Periyar Best for Wildlife – Go bamboo rafting for a different way to spy on wildlife, try to bump into a herd of elephants, get an oily massage.
“SHH!” our jungle guide warns us, and I bump clumsily into the person walking in front of me. I’ve been scanning the forest floor for the leeches who had besieged me on earlier monsoon trips to the Periyar Tiger Reserve, and though our guide has assured me we’re unlikely to see them in drier months, I am still wary. But now, there are more interesting things to focus on.
We’ve chanced upon a herd of elephants, including a calf, a mere 30 meters away from us. We’d love to stay and admire them, especially since we’re perfectly placed to spy, but the calf is making the herd unpredictable and we retreat. They probably sensed our presence minutes ago and are on the alert, wide ears twitching. Of course, trying to outrun six or seven elephants through as dense a forest as Periyar’s doesn’t hold much hope, so we’re better off trying to make ourselves seem as unthreatening as possible by making tracks.
This region is thought to be home to India’s largest population of these giants, but, on foot, you’re more likely to come across gaur – animals you shouldn’t be excited to meet face-to-face, either. Luckily, the poachers-turned-guides in Periyar have excellent first-hand knowledge of the park’s wildlife. Elephants are more often seen from the boats that navigate Periyar’s man-made lake, looking like great, dusty boulders rolling down the slopes to the water.
A single road cuts through Thekkady, the gateway to the reserve, and is lined with spice plantations, family-owned grocery stores, and Kathakali and Kalaripayattu displays. Even so, we spend most of our time in the forest, opting for long walks, bamboo rafting and a boat trip on Periyar Lake.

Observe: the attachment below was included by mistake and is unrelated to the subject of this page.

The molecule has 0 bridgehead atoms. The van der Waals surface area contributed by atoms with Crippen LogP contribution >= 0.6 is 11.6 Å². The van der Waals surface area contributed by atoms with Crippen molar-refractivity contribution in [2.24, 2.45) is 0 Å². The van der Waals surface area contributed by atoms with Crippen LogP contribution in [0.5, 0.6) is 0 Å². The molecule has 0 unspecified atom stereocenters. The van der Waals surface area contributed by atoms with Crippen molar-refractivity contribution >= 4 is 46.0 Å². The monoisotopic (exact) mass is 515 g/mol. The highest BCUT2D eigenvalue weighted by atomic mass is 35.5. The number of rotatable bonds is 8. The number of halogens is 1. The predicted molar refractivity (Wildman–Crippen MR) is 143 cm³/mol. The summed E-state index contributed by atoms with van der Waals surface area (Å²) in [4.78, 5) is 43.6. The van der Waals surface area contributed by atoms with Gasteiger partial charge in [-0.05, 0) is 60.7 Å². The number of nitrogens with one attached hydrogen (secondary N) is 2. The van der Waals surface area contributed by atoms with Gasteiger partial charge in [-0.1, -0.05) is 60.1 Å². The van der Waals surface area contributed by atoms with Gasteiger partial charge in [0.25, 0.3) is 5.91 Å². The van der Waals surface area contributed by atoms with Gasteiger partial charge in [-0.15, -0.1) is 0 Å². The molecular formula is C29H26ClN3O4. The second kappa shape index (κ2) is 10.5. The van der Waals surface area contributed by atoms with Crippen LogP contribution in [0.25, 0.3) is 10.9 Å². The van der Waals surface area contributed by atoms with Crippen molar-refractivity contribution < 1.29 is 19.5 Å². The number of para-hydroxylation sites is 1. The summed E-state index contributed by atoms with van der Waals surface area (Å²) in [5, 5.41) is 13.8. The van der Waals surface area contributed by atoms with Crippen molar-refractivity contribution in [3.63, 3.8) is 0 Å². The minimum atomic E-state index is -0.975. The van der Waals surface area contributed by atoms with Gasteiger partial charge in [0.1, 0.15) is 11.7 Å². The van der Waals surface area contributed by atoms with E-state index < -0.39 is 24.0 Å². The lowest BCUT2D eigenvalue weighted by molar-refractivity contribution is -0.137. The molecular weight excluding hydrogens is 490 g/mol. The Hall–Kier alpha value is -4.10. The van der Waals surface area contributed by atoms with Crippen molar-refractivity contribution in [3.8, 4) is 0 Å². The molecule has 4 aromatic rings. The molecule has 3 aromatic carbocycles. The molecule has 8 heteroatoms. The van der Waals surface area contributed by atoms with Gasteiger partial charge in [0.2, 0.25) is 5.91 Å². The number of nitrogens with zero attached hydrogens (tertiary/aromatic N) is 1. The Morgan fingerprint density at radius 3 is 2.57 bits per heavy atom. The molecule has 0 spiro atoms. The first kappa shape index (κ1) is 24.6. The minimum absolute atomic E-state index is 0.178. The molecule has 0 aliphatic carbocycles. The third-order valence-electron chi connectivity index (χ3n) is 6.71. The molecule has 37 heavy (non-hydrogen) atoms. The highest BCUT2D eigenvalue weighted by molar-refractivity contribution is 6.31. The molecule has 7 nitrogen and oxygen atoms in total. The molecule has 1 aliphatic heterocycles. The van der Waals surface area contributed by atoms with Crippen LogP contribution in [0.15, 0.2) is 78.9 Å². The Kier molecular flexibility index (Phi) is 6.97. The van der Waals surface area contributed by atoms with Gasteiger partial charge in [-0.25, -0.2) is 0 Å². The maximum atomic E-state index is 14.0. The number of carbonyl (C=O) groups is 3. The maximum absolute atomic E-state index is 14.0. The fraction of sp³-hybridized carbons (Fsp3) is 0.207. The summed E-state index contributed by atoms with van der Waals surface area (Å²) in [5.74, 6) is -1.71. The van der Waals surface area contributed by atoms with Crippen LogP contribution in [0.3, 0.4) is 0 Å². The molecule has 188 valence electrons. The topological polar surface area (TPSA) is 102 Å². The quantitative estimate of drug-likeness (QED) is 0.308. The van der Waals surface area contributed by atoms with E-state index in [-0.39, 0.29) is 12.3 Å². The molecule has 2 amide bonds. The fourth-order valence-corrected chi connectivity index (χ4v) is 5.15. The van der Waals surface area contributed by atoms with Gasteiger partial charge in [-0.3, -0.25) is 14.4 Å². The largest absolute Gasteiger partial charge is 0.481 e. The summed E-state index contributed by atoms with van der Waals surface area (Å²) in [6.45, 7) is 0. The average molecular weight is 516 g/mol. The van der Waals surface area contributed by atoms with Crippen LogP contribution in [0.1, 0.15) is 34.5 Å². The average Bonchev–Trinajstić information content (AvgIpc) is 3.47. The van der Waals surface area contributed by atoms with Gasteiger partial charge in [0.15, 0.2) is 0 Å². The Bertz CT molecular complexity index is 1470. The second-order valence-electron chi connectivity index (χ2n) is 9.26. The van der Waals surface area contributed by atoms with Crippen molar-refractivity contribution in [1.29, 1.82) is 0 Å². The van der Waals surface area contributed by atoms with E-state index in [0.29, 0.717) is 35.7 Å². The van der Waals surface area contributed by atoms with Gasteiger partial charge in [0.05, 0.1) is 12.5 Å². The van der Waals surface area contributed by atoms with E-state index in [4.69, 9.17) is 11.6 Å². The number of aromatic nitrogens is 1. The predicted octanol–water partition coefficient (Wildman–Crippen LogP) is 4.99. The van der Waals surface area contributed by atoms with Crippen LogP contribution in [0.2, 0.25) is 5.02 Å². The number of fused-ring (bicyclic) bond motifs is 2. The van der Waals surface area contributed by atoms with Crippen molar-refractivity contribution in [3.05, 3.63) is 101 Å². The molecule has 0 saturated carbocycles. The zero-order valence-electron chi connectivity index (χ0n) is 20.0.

Boating is one of the things that makes the Periyar Tiger Reserve special. There’s something about seeing a park from the water; the distance between you and the animals lulls them into emerging from the forest cover. You’ll have a chance to see cormorants, darters, kingfishers and other water birds and even the occasional, quick-to-disappear otter. Although deemed a tiger reserve, hardly any have been spotted in recent years. Look instead for other elusive and endemic forest dwellers such as the endangered lion-tailed macaque and small Travancore flying squirrel.
After a second trek and few more sweaty hours in the forest, we’re more inclined to accept our hotel staff’s earlier suggestion of an oily and aromatic Kerala massage.
Where to Stay
Gavi, about 50km from Kumily, has a Kerala Forest Development Corporation run eco-friendly resort with experienced guides and naturalists Gavi Eco Tourism Centre, Gavi Division, Gavi PO, via Vandiperiyar; from Rs. 2,300 pp all inclusive. For Booking accomodation in Gavi Contact Transpire Holidays, Tel. 98460 89546. www.transpire.biz
Wildernest, a small, 10-room hotel located off the Thekkady Road, is bright and spacious (00-91-4869-224030; wildernest-kerala.com, firstname.lastname@example.org; Thekkady Road; from Rs. 4,500).
Where to Eat
CHRISSIE’S offers Italian and continental fare (00-91-4869-224155; chrissies.in; By-Pass Rd, Thekkady; meals from Rs. 110).